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'First-past-the-post' voting preferred in Torridge

Thursday, 11 April 2024 08:10

By Alison Stephenson, local democracy reporter

Riverbank House, home of Torridge Council (courtesy: Philip Halling/Creative Commons)

Councillors reject Green Party's motion

A call for change to the “antiquated” first-past-the-post voting system has not been supported in Torridge.

Green councillor Huw Thomas (Green, Bideford East) asked fellow Torridge councillors to support a motion requesting that the government brings forward legislation for a proportionally representative voting system at local elections.

But the motion was defeated by 14 votes to 12 with two abstentions.

Proportional representation (PR) works on the concept that the distribution of seats won corresponds with the number of the total votes cast for each party, a system used in many democracies.

The first-past-the-post voting system works by voters casting a vote for a single candidate and the one with the most votes wins, even if they have a minority of total votes cast.

Cllr Thomas said variations of the PR system had already been used or approved in Scotland, Wales and Northern Ireland.

He said  more people voted after the introduction of PR in Scotland. Forty-five per cent participated in the last elections in 2022, compared with 33 per cent in the 2023 local elections in Torridge.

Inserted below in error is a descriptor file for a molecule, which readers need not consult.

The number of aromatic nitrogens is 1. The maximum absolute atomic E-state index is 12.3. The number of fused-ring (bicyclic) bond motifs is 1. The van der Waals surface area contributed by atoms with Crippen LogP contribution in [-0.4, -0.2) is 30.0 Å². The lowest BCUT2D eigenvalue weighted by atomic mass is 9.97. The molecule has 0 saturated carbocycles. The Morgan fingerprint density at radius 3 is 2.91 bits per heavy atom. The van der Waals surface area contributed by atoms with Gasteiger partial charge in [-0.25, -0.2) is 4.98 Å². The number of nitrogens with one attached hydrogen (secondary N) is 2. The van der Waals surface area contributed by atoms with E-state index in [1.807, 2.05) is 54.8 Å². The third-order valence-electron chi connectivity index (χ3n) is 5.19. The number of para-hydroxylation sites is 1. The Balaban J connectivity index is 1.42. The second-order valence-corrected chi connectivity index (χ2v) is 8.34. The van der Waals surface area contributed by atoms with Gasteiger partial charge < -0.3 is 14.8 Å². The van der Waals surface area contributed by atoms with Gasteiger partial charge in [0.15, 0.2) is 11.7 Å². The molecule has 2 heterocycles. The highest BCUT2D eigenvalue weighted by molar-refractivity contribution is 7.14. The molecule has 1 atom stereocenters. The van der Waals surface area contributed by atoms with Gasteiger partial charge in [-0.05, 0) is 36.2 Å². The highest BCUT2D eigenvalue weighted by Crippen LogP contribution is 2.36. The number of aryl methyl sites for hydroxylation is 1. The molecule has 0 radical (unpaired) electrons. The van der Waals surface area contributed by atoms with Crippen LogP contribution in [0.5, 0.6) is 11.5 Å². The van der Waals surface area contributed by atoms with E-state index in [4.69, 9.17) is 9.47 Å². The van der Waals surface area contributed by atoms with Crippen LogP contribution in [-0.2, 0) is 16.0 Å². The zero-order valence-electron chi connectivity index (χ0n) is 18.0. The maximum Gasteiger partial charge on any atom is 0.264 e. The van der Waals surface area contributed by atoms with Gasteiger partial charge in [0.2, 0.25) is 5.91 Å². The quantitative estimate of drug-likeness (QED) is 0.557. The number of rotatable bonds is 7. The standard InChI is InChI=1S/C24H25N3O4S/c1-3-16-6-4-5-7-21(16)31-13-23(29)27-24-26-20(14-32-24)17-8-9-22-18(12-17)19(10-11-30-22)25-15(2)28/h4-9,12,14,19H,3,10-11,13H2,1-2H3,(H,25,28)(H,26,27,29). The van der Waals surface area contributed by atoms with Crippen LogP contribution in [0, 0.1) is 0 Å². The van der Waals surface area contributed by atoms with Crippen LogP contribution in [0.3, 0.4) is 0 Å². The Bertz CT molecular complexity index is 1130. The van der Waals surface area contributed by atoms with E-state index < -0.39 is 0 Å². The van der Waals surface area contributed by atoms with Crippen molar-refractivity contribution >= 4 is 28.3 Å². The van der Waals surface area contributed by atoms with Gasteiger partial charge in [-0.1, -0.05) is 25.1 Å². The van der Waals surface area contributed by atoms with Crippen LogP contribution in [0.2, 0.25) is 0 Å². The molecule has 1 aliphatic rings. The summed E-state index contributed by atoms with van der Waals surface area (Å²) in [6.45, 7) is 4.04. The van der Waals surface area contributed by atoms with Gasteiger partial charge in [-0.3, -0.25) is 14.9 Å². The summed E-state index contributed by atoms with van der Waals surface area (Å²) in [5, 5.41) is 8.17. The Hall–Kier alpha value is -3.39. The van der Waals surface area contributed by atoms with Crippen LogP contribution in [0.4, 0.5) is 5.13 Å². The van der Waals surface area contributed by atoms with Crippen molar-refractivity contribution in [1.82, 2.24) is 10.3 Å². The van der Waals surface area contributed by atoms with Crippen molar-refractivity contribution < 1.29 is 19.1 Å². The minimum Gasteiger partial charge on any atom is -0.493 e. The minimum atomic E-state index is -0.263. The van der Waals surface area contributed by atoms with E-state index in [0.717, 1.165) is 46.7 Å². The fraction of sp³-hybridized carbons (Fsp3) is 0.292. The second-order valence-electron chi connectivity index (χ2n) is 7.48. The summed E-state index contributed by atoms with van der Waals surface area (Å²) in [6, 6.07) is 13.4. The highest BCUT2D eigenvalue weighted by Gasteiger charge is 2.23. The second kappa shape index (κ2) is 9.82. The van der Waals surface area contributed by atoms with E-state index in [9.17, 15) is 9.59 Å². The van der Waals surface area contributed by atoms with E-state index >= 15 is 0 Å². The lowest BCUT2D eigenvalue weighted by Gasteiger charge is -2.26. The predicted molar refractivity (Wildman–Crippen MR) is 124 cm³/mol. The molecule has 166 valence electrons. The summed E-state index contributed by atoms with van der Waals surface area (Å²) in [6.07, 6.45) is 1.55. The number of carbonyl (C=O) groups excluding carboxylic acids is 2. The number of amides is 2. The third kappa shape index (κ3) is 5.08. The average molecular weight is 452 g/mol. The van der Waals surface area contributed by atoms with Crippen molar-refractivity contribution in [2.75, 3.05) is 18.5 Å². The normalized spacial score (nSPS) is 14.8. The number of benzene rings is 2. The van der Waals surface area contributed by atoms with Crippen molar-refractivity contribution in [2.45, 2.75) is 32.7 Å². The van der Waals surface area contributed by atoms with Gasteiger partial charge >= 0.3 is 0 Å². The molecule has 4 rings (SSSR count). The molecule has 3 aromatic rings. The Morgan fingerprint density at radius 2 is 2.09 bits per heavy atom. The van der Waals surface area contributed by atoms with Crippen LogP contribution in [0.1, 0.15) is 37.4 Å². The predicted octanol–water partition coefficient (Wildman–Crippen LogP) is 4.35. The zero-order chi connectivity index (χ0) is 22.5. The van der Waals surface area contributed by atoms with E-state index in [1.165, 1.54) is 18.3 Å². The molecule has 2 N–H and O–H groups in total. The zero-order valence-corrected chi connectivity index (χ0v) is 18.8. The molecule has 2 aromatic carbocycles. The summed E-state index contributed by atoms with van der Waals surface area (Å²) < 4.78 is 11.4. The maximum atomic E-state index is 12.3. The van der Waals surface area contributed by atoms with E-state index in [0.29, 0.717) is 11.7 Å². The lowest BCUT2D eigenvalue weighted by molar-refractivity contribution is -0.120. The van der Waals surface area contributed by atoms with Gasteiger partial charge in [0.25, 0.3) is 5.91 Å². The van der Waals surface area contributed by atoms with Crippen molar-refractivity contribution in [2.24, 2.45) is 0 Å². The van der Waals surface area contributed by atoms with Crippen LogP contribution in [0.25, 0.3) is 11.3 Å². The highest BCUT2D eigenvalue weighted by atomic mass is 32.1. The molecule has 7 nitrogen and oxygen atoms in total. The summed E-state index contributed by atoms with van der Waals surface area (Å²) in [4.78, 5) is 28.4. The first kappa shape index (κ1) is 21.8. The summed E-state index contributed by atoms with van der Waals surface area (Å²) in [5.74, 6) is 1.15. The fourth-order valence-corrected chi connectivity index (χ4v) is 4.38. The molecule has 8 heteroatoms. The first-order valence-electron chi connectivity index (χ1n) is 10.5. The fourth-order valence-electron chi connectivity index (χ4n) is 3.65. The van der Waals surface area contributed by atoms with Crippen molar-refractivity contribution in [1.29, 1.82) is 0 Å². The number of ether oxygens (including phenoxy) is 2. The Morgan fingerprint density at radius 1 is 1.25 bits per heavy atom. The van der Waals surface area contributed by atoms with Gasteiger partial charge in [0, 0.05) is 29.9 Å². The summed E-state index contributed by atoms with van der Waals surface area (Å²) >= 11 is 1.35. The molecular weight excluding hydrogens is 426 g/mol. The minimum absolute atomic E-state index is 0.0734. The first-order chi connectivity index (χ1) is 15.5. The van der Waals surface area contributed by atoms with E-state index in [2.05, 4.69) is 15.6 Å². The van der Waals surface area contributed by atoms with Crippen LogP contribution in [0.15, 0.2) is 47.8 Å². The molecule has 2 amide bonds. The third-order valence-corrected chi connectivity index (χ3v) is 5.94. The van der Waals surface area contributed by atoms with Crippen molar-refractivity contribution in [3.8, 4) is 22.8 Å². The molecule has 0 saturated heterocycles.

Cllr Thomas continued: “When I was elected for the Bideford East ward it was a turnout of 26.2 per cent, which I find quite embarrassing really.”

The votes for three Conservative candidates combined standing in the Bideford East election outweighed the votes he received as the Green candidate, he told the full council.

“If we had a PR system, it would probably be a Conservative standing here, not a Green. It’s not all about smaller parties getting a greater chance of representation.

“I got 387 votes, less than 10 per cent of the electorate voted for me, yet I’m here representing them. Is that a fair system?

“I think it needs improvement. What we currently have it antiquated and a form of proportional representation will give voters more of a say. It might help to get then invested in local elections and more interested in local democracy.”

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